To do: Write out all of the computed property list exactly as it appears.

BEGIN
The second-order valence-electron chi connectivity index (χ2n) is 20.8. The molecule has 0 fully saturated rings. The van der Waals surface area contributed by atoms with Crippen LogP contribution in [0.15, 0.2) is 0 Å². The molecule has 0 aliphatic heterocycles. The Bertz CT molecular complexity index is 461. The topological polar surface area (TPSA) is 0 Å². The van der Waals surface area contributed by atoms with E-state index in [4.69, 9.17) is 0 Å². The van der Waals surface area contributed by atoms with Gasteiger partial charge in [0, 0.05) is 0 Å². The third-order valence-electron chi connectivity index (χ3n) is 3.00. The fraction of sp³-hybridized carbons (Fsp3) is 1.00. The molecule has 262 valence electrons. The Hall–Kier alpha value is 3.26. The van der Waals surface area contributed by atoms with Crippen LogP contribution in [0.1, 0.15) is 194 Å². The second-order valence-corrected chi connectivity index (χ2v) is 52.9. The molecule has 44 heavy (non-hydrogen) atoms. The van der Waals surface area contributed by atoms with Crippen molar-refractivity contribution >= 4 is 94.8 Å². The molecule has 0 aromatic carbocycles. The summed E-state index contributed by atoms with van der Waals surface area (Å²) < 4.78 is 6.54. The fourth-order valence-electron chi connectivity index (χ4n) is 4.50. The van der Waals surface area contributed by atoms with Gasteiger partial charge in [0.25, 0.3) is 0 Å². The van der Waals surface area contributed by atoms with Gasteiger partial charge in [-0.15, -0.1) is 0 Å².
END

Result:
The second-order valence-electron chi connectivity index (χ2n) is 20.8. The molecule has 0 fully saturated rings. The van der Waals surface area contributed by atoms with Crippen LogP contribution in [0.15, 0.2) is 0 Å². The molecule has 0 aliphatic heterocycles. The Bertz CT molecular complexity index is 461. The topological polar surface area (TPSA) is 0 Å². The van der Waals surface area contributed by atoms with E-state index in [4.69, 9.17) is 0 Å². The van der Waals surface area contributed by atoms with Gasteiger partial charge in [0, 0.05) is 0 Å². The third-order valence-electron chi connectivity index (χ3n) is 3.00. The fraction of sp³-hybridized carbons (Fsp3) is 1.00. The molecule has 262 valence electrons. The Hall–Kier alpha value is 3.26. The van der Waals surface area contributed by atoms with Crippen LogP contribution in [0.1, 0.15) is 194 Å². The second-order valence-corrected chi connectivity index (χ2v) is 52.9. The molecule has 44 heavy (non-hydrogen) atoms. The van der Waals surface area contributed by atoms with Crippen molar-refractivity contribution >= 4 is 94.8 Å². The molecule has 0 aromatic carbocycles. The summed E-state index contributed by atoms with van der Waals surface area (Å²) < 4.78 is 6.54. The fourth-order valence-electron chi connectivity index (χ4n) is 4.50. The van der Waals surface area contributed by atoms with Gasteiger partial charge in [0.25, 0.3) is 0 Å². The van der Waals surface area contributed by atoms with Gasteiger partial charge in [-0.15, -0.1) is 0 Å².